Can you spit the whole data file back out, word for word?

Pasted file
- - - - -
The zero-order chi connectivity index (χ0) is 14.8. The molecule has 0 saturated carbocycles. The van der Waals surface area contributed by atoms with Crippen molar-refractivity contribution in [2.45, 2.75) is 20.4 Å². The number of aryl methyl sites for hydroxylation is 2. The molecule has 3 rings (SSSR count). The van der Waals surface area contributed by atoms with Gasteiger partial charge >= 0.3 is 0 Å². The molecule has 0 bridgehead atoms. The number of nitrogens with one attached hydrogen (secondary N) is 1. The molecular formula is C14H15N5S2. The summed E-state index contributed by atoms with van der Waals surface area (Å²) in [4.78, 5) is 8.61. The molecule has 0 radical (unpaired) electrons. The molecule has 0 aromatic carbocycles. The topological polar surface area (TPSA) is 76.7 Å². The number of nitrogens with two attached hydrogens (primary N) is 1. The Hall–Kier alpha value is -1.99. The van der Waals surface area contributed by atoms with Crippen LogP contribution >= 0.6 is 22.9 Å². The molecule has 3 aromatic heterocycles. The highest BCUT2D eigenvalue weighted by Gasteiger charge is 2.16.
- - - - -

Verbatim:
The zero-order chi connectivity index (χ0) is 14.8. The molecule has 0 saturated carbocycles. The van der Waals surface area contributed by atoms with Crippen molar-refractivity contribution in [2.45, 2.75) is 20.4 Å². The number of aryl methyl sites for hydroxylation is 2. The molecule has 3 rings (SSSR count). The van der Waals surface area contributed by atoms with Gasteiger partial charge >= 0.3 is 0 Å². The molecule has 0 bridgehead atoms. The number of nitrogens with one attached hydrogen (secondary N) is 1. The molecular formula is C14H15N5S2. The summed E-state index contributed by atoms with van der Waals surface area (Å²) in [4.78, 5) is 8.61. The molecule has 0 radical (unpaired) electrons. The molecule has 0 aromatic carbocycles. The topological polar surface area (TPSA) is 76.7 Å². The number of nitrogens with two attached hydrogens (primary N) is 1. The Hall–Kier alpha value is -1.99. The van der Waals surface area contributed by atoms with Crippen LogP contribution >= 0.6 is 22.9 Å². The molecule has 3 aromatic heterocycles. The highest BCUT2D eigenvalue weighted by Gasteiger charge is 2.16.